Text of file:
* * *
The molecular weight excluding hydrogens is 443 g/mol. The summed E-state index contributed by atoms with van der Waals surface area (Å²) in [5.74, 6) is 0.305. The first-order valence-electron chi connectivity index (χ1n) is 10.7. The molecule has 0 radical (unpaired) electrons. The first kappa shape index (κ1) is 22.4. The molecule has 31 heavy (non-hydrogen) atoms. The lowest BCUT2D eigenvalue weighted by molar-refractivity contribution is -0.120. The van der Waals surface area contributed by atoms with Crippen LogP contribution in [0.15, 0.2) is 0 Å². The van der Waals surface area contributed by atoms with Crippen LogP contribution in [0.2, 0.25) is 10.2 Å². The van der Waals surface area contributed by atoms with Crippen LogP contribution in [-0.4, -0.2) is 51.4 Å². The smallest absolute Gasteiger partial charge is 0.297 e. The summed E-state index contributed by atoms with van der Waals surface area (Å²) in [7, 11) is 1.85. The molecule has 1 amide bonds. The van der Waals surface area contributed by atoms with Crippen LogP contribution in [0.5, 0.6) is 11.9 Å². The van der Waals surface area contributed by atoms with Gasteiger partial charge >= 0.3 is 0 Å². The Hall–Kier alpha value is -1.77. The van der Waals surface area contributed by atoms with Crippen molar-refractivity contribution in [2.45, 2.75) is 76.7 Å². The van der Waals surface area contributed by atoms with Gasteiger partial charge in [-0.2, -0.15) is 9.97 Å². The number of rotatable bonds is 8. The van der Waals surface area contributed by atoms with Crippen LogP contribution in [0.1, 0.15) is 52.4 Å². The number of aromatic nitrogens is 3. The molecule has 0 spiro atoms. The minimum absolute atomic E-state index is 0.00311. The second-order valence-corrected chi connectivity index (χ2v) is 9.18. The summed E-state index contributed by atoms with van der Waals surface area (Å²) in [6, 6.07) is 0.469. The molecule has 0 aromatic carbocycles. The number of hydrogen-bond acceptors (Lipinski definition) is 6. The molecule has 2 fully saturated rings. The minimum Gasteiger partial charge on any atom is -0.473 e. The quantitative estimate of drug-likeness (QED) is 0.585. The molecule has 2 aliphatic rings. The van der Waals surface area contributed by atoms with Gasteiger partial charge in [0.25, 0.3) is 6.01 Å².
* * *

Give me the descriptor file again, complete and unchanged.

The molecular weight excluding hydrogens is 443 g/mol. The summed E-state index contributed by atoms with van der Waals surface area (Å²) in [5.74, 6) is 0.305. The first-order valence-electron chi connectivity index (χ1n) is 10.7. The molecule has 0 radical (unpaired) electrons. The first kappa shape index (κ1) is 22.4. The molecule has 31 heavy (non-hydrogen) atoms. The lowest BCUT2D eigenvalue weighted by molar-refractivity contribution is -0.120. The van der Waals surface area contributed by atoms with Crippen LogP contribution in [0.15, 0.2) is 0 Å². The van der Waals surface area contributed by atoms with Crippen LogP contribution in [0.2, 0.25) is 10.2 Å². The van der Waals surface area contributed by atoms with Crippen LogP contribution in [-0.4, -0.2) is 51.4 Å². The smallest absolute Gasteiger partial charge is 0.297 e. The summed E-state index contributed by atoms with van der Waals surface area (Å²) in [7, 11) is 1.85. The molecule has 1 amide bonds. The van der Waals surface area contributed by atoms with Crippen LogP contribution in [0.5, 0.6) is 11.9 Å². The van der Waals surface area contributed by atoms with Gasteiger partial charge >= 0.3 is 0 Å². The Hall–Kier alpha value is -1.77. The van der Waals surface area contributed by atoms with Crippen molar-refractivity contribution in [2.45, 2.75) is 76.7 Å². The van der Waals surface area contributed by atoms with Gasteiger partial charge in [-0.2, -0.15) is 9.97 Å². The number of rotatable bonds is 8. The van der Waals surface area contributed by atoms with Crippen LogP contribution in [0.1, 0.15) is 52.4 Å². The number of aromatic nitrogens is 3. The molecule has 0 spiro atoms. The minimum absolute atomic E-state index is 0.00311. The second-order valence-corrected chi connectivity index (χ2v) is 9.18. The summed E-state index contributed by atoms with van der Waals surface area (Å²) in [6, 6.07) is 0.469. The molecule has 0 aromatic carbocycles. The number of hydrogen-bond acceptors (Lipinski definition) is 6. The molecule has 2 fully saturated rings. The minimum Gasteiger partial charge on any atom is -0.473 e. The quantitative estimate of drug-likeness (QED) is 0.585. The molecule has 2 aliphatic rings. The van der Waals surface area contributed by atoms with Gasteiger partial charge in [0.25, 0.3) is 6.01 Å².